From there, Yao then pointed out that China is still developing and striving to build a “moderately prosperous society,” a phrase Chinese officials often use to describe their desired level of social and economic development. He said, “All foreign investors in China, including Google, should comply with international norms, respect the rules and regulations of the host country, respect the public interest and legal traditions and shoulder social responsibility.” The implication: Google by pressing its agenda could disrupt Chinese society.

Yao’s analogy doesn’t quite work. Chinese investors in Africa are involved in the extractive industry to bring oil and resources home to feed the dragon economy; their operations are not embedded in the domestic African market. Meanwhile, Google’s business is about getting netizens in China to click into its search engine. It hinges on trying to allow for the free flow of information in a major economy that is attempting to transition from years of central planning but one where the government still controls access to information.

China has yet to be tested in Africa on how it would deal with a situation where a big Chinese foreign investor runs up against the rules of its host country in such a fundamental way as Google has in China.

When that happens, China may find, as Google has found, that investing in a foreign country can be more complex than just following the letter of the law.

– J.R. Wu

New peace deal in Guinea offers hopes for stability in West Africa
Written by COCORIOKO REPORTERS /18 January 2010

The feared regional spillover of the chaos and instability from Guinea seems to have been averted . A new peace deal was struck in Burkina Faso on Friday with Guinea’s political rivals agreeing to form a transitional commission that will move Guinea towards presidential elections within the next six months. The junta leader of Guinea’s military government, Moussa Dadis Camara signed a joint declaration with his political rivals in Ouagadougou , Burkina Faso ,which saw Capt. Daddis Camara agreeing to go into temporary exile in Burkina Faso while his Deputy Sekouba Konate remains in control to form the proposed Civilian Commission . A Unity Government headed by a Prime Minister is to be formed.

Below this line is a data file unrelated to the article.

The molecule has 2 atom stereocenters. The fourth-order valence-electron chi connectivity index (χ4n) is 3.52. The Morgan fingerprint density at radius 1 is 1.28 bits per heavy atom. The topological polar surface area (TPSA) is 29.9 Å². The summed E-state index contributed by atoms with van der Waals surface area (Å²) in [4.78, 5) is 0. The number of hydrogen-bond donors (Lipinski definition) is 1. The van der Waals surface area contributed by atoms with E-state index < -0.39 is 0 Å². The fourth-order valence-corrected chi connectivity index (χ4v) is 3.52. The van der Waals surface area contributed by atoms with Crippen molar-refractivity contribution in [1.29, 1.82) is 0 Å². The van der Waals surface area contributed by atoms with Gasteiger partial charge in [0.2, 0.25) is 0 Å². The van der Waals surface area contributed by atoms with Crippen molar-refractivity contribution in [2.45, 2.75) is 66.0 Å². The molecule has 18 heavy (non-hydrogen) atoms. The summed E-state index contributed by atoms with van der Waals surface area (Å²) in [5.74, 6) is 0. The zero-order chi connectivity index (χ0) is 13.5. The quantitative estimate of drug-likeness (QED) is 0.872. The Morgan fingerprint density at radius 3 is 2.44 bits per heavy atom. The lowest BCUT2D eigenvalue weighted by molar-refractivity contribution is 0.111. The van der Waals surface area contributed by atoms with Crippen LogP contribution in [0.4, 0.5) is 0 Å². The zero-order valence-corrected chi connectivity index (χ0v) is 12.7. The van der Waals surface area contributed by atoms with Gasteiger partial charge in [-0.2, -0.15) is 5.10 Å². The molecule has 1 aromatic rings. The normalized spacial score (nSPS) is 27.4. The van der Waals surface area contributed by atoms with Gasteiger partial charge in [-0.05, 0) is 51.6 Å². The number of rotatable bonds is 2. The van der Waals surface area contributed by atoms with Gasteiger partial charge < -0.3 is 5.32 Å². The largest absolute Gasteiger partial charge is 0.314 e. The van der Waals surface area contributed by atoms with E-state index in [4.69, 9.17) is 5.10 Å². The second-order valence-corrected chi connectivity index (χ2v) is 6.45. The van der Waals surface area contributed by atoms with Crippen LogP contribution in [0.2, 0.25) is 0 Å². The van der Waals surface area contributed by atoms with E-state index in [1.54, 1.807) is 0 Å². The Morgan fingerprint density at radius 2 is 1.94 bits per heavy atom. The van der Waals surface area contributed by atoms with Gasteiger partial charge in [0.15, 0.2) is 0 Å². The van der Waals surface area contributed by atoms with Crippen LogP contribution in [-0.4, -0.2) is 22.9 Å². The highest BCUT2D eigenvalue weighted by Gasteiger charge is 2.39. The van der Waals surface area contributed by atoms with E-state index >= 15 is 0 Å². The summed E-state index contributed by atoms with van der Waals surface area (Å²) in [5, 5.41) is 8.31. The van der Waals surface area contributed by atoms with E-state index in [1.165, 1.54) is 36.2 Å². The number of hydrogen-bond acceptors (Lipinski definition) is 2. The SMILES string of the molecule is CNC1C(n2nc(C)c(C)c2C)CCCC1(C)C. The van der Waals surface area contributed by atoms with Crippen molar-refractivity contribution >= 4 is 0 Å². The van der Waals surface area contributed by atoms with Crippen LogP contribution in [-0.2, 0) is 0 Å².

The Transitional Commission will consist of 101 members from various walks of life and it will be led by a religious figure. No members of the junta, the transitional commission and anyone in military service allowed to participate in the elections . It was also agreed upon that the Economic Community of West African States (ECOWAS) will despatch observers to ensure that the elections are free and fair.

The Transitional Government will also respect public freedom and freedom of the press and freedom of expression, and it will also safeguard personal and property safety .

This latest development in the Guinean crisis stunningly began unfolding when junta leader Daddis Camara, who had been receiving treatment in Morocco after being shot in the head by an aide , suddenly materialized in Burkina Faso on Tuesday. It was believed that Camara thought he was actually heading for Guinea only to find himself in Burkina Faso. It is believed that Western powers , especially the United States, kicked against Camara’s return to Guinea ,after a failed attempt to have the junta leader arrested in Rabat by the Moroccan authorities who turned down the order.

Liberia’s President , Mrs.Ellen Johnson-Sirleaf, left for OUAGADOUGOU yesterday , amidst specualations that she was going there to help formalize and concretize the peace deal.

African Union Not Yet Ready to Lift Guinea Suspension, Says AU Official
Ramtane Lamamra, commissioner of the AU Peace and Security Council says Guinea will remain suspended until the restoration of constitutional rule
www1.voanews.com/James Butty/18 January 2010

Washington, DC
The commissioner of the African Union’s Peace and Security Council says the suspension of Guinea from the continental body would remain in place despite the military junta’s agreement to a transitional government.

Ramtane Lamamra said the African Union would not rush into lifting the suspension because the international community is committed to the restoration of democracy in Guinea through free and fair elections.